In this video, we outline step 2 in building sales pitches that are tailored for individual buyer personas. This step in the process focuses on identifying the value or benefits that you provide to a specific buyer persona.
What is value?
The first thing to start to keep in mind here is that value is not what your product does, it is what your product helps your customer to do or to improve.
Here are a few areas that you can look at as you start to think about the value that could be included in your sales pitches:
- Does your product help to improve any processes?
- Does your product help to save time in any way?
- Does your product help to make anything more reliable or decrease risk?
- Does your product help to increase income or revenue?
- Does your product help to decrease costs or expenses?
If you answer “yes” to any of those questions, it is the end result to these that is your value and that you should include in your buyer persona sales pitches.
Your Value Changes When You Change the Buyer Persona
When you start to think about the value your product offers, it is important to keep in mind that the value can change or be different when you change the buyer persona.
For example, at one point in my career, I sold workforce management software (software to manage the time and schedules of employees). I could sell to manufacturers, retailers, and hospitals. The product offered the same features to these different types of buyers, but each of the different industries had very different types of employees and this changed the type of value or benefits that the buyers realized.
Changing Industries will Change the Buyer Persona
A manufacturer had a lot of union and blue-collar workers and cared a lot about overtime and paying the workers according to how much they produced. A retailer had a lot of part-time workers that were often young and students. A hospital had a lot of employees with different certifications and had a lot of scheduling complexity.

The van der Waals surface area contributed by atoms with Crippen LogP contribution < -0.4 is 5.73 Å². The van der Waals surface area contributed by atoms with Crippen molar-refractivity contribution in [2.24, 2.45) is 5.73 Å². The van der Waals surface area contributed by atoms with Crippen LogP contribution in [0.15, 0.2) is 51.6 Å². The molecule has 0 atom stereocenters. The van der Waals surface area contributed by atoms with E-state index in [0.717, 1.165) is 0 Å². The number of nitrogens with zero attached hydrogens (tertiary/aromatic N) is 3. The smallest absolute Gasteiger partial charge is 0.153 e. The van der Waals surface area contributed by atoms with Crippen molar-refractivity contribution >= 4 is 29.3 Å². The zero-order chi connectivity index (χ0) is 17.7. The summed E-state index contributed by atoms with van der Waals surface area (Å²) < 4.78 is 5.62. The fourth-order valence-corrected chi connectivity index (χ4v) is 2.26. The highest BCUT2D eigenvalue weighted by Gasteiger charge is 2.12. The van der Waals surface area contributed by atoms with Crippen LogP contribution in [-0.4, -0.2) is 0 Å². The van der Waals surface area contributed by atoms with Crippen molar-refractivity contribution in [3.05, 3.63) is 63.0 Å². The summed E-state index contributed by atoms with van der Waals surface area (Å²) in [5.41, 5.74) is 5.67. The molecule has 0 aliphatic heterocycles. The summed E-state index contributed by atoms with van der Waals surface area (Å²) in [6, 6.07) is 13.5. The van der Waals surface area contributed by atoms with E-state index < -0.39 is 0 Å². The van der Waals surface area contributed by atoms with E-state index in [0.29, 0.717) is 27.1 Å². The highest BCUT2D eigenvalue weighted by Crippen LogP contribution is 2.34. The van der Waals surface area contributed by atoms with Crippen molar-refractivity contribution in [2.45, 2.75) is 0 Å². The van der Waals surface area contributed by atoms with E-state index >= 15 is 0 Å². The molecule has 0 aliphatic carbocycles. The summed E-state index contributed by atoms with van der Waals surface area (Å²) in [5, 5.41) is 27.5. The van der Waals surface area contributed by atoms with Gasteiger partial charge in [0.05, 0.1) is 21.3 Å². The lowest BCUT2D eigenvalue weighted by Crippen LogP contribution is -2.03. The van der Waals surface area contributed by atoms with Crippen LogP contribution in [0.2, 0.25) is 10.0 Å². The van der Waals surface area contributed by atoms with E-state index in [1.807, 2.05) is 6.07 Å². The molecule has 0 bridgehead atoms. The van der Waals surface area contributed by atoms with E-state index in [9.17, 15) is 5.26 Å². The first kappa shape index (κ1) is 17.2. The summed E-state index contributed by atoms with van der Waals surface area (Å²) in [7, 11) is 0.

You don’t need to understand all the details of what I just outlined, but what I want you to take away from that is the understanding that different industries can use the same product in different ways to solve different problems or challenges. This is an example of how these different industries become different buyer personas and why this should create different sales pitches.
Different Contacts at a Company Can be a Different Buyer Persona
You can apply this same logic to different buyers inside a company. Contacts that you interact with in different departments will have different needs and interests. For example, you might be able to sell to both HR and Operations.
Again, even though the product will function the same way for everybody that uses it, HR will see things very differently than Operations and you can improve your results if you create different sales pitches for the different departments and buyers inside of a business.